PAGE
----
“India’s problem is that we have never imposed a price on any nation for action taken against us,” former Deputy National Security Adviser Satish Chandra said back in September. “We keep silent and accept whatever comes our way.” Chandra is echoing a feeling that is widespread among the Indian elite and even general public.
Foreign Policy & Security
In the Medium-range Multi-Role Combat Aircraft (MMRCA) sweepstakes, the Indian Air Force (IAF) is confronted with many choices, all of them bad. Whatever the IAF’s reasons for wanting a new aircraft, the Indian government means to use the deal to make international political capital, gain leverage in bilateral relations, and cement a strategic partnership. The Air Staff Quality Requirements – insofar as these can be deduced – are opaque.
As India’s new foreign minister settles into office, a major issue demanding his attention will be the boundary negotiations with China. These negotiations began with the appointment of Special Representatives in 2003 and two years later, the two sides agreed on “Political Parameters and Guiding Principles” for settling the dispute. Despite thirteen rounds of discussions, an agreement seems as elusive as ever. The key point of contention is China’s claim to the Tawang area of Arunachal Pradesh.
Once the rhetoric of electioneering dies down, the ruling coalition will have to confront a number of security related problems. The possibility of any one of the Pakistan-based groups initiating another diversionary attack on India remains high. If as expected, the incoming government will be a loose coalition of vested interests, the possibility of major policy reforms and strong determination to deal with the perpetuators is going to be negligible. The principal challenge placed before the new government will thus be to prepare for a dramatic strike.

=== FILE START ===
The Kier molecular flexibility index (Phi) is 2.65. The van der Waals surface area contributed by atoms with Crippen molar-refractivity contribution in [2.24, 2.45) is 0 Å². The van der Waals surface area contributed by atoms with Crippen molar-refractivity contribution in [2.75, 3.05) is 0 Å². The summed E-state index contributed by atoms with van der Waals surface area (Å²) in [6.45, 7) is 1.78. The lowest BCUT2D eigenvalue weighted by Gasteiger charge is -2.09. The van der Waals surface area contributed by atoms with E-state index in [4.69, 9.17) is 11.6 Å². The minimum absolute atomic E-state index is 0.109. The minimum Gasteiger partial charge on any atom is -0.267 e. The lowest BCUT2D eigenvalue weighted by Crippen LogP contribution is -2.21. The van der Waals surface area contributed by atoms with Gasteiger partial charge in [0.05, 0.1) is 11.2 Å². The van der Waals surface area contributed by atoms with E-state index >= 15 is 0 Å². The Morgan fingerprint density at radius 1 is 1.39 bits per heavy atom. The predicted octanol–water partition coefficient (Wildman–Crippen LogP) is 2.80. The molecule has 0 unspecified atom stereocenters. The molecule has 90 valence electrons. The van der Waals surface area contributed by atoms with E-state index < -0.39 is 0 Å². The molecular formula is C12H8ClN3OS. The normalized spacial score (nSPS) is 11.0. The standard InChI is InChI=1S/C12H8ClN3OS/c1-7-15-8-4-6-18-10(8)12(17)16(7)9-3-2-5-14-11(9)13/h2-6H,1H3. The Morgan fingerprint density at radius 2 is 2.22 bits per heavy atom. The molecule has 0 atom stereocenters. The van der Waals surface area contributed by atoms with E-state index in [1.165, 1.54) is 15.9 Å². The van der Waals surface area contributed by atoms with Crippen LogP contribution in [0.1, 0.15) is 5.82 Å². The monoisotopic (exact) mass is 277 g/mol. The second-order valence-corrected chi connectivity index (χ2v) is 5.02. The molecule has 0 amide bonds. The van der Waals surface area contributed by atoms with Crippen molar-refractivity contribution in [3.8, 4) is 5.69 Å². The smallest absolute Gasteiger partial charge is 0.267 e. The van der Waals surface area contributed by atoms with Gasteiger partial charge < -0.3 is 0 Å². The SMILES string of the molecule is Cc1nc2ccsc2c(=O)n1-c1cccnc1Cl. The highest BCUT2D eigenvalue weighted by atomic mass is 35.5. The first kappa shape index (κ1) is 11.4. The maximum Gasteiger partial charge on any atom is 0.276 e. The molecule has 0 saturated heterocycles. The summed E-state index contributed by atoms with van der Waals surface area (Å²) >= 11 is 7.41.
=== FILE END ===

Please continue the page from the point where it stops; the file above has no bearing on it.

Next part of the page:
Foreign policy has never been a major electoral issue in India because a vast majority of the electorate has more pressing domestic economic and social concerns. While events in the sub-continent may have some impact on domestic politics they have so far proved to be marginal.
If India becomes one of the leading powers of the 21st century, as is widely predicted, how will it exercise its power and influence? The answer to this question is being shaped by four competing visions of India’s place in the international system. The oldest of these can be traced to India’s struggle for freedom, when homage was paid to the notion that India ought to serve as a counterexample to the West’s role in international affairs.
Despite all the talk of an emerging “strategic partnership” between India and Iran in Washington’s policy-making circles, two recent developments underscore the tenuous nature of India-Iran ties. Tehran has taken up with the Indian government the issue of India launching an Israeli satellite, TECSAR, that many in Israel have suggested would be used to spy on Iran’s nuclear program.
With the India-United States nuclear deal facing an uncertain future, there has been a spate of analysis on the domestic opposition to the deal from within India. Security hawks and sections of the Bharatiya Janata Party worry that the deal may constrain India’s strategic options in the future. And for India’s Left the most disturbing implication of the deal is that it will bind India more closely to the US.
In two remarkable recent speeches in New Delhi, India's Foreign Secretary Shivshankar Menon underlined a significant shift in India's official discourse on its neighbors, especially toward Pakistan.
In a speech titled "The Challenges Ahead for India's Foreign Policy" and another which analyzed the enduring conflict with Pakistan, titled "India-Pakistan: Understanding the Conflict Dynamics," Menon identified the construction of a "peaceful and prosperous periphery" as a major national objective.
When President Bush signed the US-India Civilian Nuclear Agreement on December 18, 2006, a new era began in the US relationship with India. It marked the end of a quarter century during which the nuclear proliferation issue dominated the bilateral relationship. Now the two largest democracies in the world can develop a new agenda freed from the burden of the proliferation issue.